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Petrobras develops carbon capture technologies

23rd January 2015

Petrobras is developing technology to cut greenhouse gas emissions through carbon dioxide capture on a demonstration scale at its Shale Industrialisation Facility (known as SIX) in Paraná, in partnership with the company’s Cenpes research centre

Petrobras is developing technology to cut greenhouse gas emissions through carbon dioxide capture on a demonstration scale at its Shale Industrialisation Facility (known as SIX) in Paraná, in partnership with the company’s Cenpes research centre
Based on data obtained from the most recent tests, the researchers involved expect to be able to capture at least 90 per cent of the CO2 emitted when the technology is applied in industrial plants

This technology is now being tested in a prototype fluid catalytic cracking unit (FCC) – a facility that transforms heavy crude into light oil products. This is the first pre-industrial scale FCC unit in the world to use oxy-combustion technology (the burning of a fuel using pure oxygen instead of air) to capture carbon dioxide, a gas released during industrial processes in refineries.

FCCs are very important facilities in the manufacture of oil products, such as gasoline and liquefied petroleum gas (LPG), and they are the main individual sources of refineries’ CO2 emissions, accounting for around one-third of total emissions of this gas. The objectives of the tests carried out so far are to evaluate the new technology on a scale closer to industrial scale and to identify areas for further development.

Based on data obtained from the most recent tests, the researchers involved expect to be able to capture at least 90 per cent of the CO2 emitted when the technology is applied in industrial plants. They also expect to generate a stream of CO2 with a minimum purity level of 95 per cent, ready to sell to CO2-purchasing industries, to inject into oil wells to increase output (known as enhanced oil recovery), or to inject into natural underground reservoirs to be retained there (called geological storage).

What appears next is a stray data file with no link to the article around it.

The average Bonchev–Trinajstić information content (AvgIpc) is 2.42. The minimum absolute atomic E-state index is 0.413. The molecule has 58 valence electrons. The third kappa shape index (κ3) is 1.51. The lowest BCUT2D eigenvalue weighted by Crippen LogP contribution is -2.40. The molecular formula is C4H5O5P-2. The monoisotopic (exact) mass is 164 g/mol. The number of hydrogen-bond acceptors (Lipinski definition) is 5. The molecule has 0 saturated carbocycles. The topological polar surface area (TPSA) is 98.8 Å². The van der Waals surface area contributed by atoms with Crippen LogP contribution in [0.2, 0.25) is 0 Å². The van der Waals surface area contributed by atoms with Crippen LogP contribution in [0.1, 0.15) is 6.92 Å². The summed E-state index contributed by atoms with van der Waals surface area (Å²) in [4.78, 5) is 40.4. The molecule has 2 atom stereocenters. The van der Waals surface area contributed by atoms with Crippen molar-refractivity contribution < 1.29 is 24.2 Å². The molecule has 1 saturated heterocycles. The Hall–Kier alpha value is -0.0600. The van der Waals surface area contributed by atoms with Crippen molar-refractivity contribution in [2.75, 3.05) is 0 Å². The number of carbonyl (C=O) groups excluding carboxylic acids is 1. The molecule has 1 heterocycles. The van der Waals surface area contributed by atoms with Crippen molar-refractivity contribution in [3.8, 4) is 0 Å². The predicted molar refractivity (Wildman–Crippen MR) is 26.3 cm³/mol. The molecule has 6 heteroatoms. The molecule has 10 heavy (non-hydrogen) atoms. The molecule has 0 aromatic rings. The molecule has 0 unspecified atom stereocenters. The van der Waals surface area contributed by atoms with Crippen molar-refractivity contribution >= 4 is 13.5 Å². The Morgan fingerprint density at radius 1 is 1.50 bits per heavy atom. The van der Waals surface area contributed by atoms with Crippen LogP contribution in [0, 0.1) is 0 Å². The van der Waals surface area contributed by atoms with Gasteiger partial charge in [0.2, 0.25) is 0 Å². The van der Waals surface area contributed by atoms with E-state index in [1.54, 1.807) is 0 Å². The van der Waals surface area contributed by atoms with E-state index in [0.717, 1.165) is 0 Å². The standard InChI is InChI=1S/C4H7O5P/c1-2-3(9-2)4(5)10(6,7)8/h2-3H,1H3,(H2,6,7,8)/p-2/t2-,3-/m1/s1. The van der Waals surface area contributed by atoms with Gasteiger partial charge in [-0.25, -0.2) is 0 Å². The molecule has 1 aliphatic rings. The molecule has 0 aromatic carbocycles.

The oxy-combustion process has proved to be more financially viable than post-combustion technology, which is traditionally used to capture CO2. An evaluation made in the project’s previous stage showed that oxy-combustion is able to bring about a significant reduction in costs – around 40 per cent – in relation to the traditional technology.

Carbon dioxide capture has been a challenge for oil companies across the world, and this challenge also encompasses the transportation and geological storage of CO2. To implement this technology, legislation and regulations are being drawn up to define the technical, social and environmental criteria that need to be met.

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